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The Role of Country Characterisitics for Country Innovativeness

Autor:   •  March 13, 2019  •  Essay  •  5,566 Words (23 Pages)  •  31 Views

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The Role of Country Characteristics for Country Innovativeness


The development and launch of innovations is one of the key factors for boosting growth and improving welfare across all economies. Therefore, it is important to identify the drivers of innovations. This study examines the role of country characteristics for country innovativeness. Hypotheses are developed and tested using the data collected by the World Economic Forum for 122 countries. The research focuses on the years 2007 and 2016. Innovation, which is taken as a dependent variable is represented by the index ranging from 1 to 7. The hypotheses are tested with the use of OLS models, from which the significance of the independent variables is determined. The study shows that firm-level technology absorption, competition, market size, and education level and quality are the most important factors driving innovations.


Innovation is an essential driver of economic progress that benefits consumers, businesses and the economy as a whole. In economic terms, innovation describes the development and application of ideas and technologies that improve goods and services or make their production more efficient.

One of the major benefits of innovation is its contribution to economic growth. Simply put, innovation can lead to higher productivity, meaning that the same input generates a greater output. As productivity rises, the economy grows, which brings vast benefits for both consumers and businesses. Simultaneously, the wages of workers increase. Therefore, this shows that the development and launch of innovations is one of the key factors for boosting growth and improving welfare across all economies. Observing the number of innovations for different years and countries, it turns out that the number significantly differs on a country level. Yet, triggering the question: what drives innovations in a country?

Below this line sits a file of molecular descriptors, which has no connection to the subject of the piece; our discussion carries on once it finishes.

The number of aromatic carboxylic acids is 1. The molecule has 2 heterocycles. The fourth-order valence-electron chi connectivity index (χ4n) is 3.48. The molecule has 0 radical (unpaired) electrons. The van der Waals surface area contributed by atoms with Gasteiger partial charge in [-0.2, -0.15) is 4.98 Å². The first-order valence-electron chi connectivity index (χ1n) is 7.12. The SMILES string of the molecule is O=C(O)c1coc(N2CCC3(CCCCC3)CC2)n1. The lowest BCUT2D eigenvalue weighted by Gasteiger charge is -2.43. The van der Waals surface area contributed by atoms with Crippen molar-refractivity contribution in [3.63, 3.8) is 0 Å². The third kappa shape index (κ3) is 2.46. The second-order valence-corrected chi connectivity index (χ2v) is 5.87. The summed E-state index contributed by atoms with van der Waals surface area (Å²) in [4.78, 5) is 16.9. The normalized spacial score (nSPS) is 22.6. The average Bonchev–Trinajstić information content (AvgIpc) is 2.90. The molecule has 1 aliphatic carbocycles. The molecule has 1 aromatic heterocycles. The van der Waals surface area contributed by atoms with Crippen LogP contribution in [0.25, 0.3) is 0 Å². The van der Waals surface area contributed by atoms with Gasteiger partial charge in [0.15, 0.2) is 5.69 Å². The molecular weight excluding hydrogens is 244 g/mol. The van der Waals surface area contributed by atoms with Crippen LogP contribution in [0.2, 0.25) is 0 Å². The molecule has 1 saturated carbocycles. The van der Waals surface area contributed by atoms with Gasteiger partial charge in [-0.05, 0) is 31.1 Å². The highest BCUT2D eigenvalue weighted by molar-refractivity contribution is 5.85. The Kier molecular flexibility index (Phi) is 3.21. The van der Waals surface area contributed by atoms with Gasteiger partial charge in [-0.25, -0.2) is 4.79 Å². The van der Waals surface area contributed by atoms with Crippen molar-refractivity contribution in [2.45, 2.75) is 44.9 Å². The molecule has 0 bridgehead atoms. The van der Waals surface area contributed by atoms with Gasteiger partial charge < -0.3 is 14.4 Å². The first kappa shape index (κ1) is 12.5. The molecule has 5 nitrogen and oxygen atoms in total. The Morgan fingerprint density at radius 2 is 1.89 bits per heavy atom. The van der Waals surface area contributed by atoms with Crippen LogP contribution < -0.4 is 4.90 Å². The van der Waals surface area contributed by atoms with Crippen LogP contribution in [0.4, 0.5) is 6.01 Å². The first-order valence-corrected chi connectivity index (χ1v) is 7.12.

For many years, innovation and its main causes have been a significant topic for research in many countries. Scholarly work has produced several narratives concerning the possible drivers of innovation. Very important drivers are considered to be the country’s economic size and the level of development. Using the data from 625 companies across 31 countries, Allred and Steensma (2005) show that firms competing in developed countries with large economies invest more heavily in R&D. This may be because the country's economic, trade, and demand structure encourages innovation, which means that large economies not only provide the resources to pursue successful innovation strategies, but also have market pressures from customers to do so.

Culture is another important factor stimulating high levels of innovation. In spite of the evidence that country’s size and level of development have a strong impact on the degree of innovativeness, Tellis, Stremersch and Yin (2003) prove that these factors do not guarantee the leadership in innovations. Focusing on the time-to- takeoff of new consumer durables across 16 European countries, they show that large economies of Europe, France, Germany, Italy, Spain, and the United Kingdom turned out to be less “innovative” than the Scandinavian countries. This phenomenon is explained by culture, which acts as a contradiction to the major assumption that the size of economy is the main driver of innovations.


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